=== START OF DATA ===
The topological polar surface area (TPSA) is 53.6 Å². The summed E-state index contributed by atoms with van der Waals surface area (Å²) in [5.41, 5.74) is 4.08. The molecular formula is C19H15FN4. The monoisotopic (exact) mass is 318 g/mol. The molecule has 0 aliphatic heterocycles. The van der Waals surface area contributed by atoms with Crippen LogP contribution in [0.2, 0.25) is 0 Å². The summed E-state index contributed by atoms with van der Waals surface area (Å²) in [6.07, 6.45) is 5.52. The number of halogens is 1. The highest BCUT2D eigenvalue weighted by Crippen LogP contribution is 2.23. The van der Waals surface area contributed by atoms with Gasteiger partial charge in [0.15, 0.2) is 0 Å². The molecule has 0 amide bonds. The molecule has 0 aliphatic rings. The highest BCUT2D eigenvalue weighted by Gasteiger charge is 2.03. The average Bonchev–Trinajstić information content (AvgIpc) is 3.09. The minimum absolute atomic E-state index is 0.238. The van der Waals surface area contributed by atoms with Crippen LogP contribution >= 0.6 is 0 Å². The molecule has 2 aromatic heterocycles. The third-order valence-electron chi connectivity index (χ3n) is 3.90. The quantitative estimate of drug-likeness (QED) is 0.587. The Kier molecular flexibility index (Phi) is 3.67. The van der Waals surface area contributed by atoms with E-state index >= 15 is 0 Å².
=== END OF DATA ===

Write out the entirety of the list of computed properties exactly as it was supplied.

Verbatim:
The topological polar surface area (TPSA) is 53.6 Å². The summed E-state index contributed by atoms with van der Waals surface area (Å²) in [5.41, 5.74) is 4.08. The molecular formula is C19H15FN4. The monoisotopic (exact) mass is 318 g/mol. The molecule has 0 aliphatic heterocycles. The van der Waals surface area contributed by atoms with Crippen LogP contribution in [0.2, 0.25) is 0 Å². The summed E-state index contributed by atoms with van der Waals surface area (Å²) in [6.07, 6.45) is 5.52. The number of halogens is 1. The highest BCUT2D eigenvalue weighted by Crippen LogP contribution is 2.23. The van der Waals surface area contributed by atoms with Gasteiger partial charge in [0.15, 0.2) is 0 Å². The molecule has 0 amide bonds. The molecule has 0 aliphatic rings. The highest BCUT2D eigenvalue weighted by Gasteiger charge is 2.03. The average Bonchev–Trinajstić information content (AvgIpc) is 3.09. The minimum absolute atomic E-state index is 0.238. The van der Waals surface area contributed by atoms with Crippen LogP contribution >= 0.6 is 0 Å². The molecule has 2 aromatic heterocycles. The third-order valence-electron chi connectivity index (χ3n) is 3.90. The quantitative estimate of drug-likeness (QED) is 0.587. The Kier molecular flexibility index (Phi) is 3.67. The van der Waals surface area contributed by atoms with E-state index >= 15 is 0 Å².